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It should come as no surprise that two Civil War-era political leaders born in Kentucky would hold similar constitutional understandings. President Abraham Lincoln (1809-65) and Senator Garrett Davis (1801-72) shared a common biography; both were natives of Kentucky and both followed Henry Clay to oppose slavery and favor democratic values. Both revered the founding principles of the U.S. Constitution as binding. Both served as Whigs in Congress, Lincoln [End Page 363] for one term, 1847-48, and Davis for four terms, 1839-46, where both opposed the Mexican War for similar reasons: they opposed the expansion of slavery. In the secession crisis, the two worked together as a team to keep Kentucky in the Union and crush the Confederacy.1 They fell out after 1863, ultimately because they disagreed not just over slavery but over the nature and meaning of self-government.

Elected to the Senate in 1861, Davis came to Washington echoing key points Lincoln had made in his first inaugural address, especially the idea that "mystic chords" bound the American people together, committing ordinary citizens to their nation and its founding principles. To Davis the "mystic chords" were a "golden cord" or a "magic chain," but the idea was obviously the same.2 Lincoln and Davis both recognized that the power to interpret constitutional law ultimately resided in the people, but at the same time they saw that power was limited by organic law. Before the Civil War, many or most white Americans shared the idea that a static, unchanging Constitution constrained politics.3

The rub came when Lincoln attacked the idea that slavery could be a local matter, left to local elections; slavery, he said, was a moral wrong, an affront to the "leading principle—the sheet anchor of American republicanism" as articulated in the Declaration of Independence. He said that the entire nation had an interest in whether [End Page 364] the states had slavery or not.4 To Davis, such thinking violated democratic principles. He thought that the Founders had limited popular authority by channeling it through the state governments. The people could end slavery but only through their state political systems, not through the apparatus of the national government, so long as they stayed in the Union. Such state-centered constitutionalism could encourage sectional agitation, as Davis fully understood.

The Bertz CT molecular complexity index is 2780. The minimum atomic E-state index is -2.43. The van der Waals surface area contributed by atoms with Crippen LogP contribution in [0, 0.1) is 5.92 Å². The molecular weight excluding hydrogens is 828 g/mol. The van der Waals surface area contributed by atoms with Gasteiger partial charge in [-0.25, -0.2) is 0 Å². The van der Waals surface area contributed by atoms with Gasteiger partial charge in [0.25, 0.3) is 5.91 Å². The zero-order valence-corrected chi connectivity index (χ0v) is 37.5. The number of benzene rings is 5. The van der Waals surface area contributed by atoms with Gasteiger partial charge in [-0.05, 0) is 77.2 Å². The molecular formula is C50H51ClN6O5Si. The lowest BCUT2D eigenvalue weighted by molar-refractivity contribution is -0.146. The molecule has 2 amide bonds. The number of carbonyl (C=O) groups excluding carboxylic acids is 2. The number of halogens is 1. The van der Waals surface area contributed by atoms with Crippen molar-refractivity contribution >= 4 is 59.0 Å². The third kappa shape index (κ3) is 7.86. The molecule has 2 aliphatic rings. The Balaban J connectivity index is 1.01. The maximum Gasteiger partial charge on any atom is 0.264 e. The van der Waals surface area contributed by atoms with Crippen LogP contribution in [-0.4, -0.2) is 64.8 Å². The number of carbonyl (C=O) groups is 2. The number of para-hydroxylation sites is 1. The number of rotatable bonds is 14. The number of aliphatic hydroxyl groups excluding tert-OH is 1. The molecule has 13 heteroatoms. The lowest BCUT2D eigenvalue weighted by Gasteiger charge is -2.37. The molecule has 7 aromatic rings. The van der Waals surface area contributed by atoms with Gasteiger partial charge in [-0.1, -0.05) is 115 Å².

Davis saw two features in the "social system" of American constitutionalism that strengthened its force and tended the Union toward permanency.5 The Framers, rather than challenging nature, which would have made the document seem unnatural and contrived and therefore vulnerable to criticism, had instead adapted fundamental rights universally found in natural law. The most important of these, in Davis's mind, protected private property with due process of law. Natural law did not dictate property rights: "The natural law gives no right of property to a man in anything," Davis said. Through a political process the American people chose to put naturally occurring property rights in their constitution. He called it "public national law, growing out of the practice, usages, and uniform customs of the civilized world."6 So long as they remained in the Union, property owners need not fear government confiscation of their property outside legal processes. Basing the Union on natural law, and not just political bargaining, made any agitation against it seem less legitimate, Davis thought. For Davis, though, the naturalness of the Constitution went beyond such bedrock principles, no matter how important they might be. He also thought the Constitution incorporated a way [End Page 365] of thinking about race consistent with the best scientific knowledge available.

Primarily by their silences, many historians have argued for Davis's irrelevance.7 Davis's frequent absences from the secondary sources, when he is so prominent in the primary sources, silently argues that most Civil War-era white Americans did not share his ideology or his continued commitment to antebellum constitutionalism in the postbellum era. "Racism had been rampant" before the Civil War, one scholar recently wrote about Northerners before continuing, "[b]ut the war years changed those attitudes." Racial prejudice endured at the end of...


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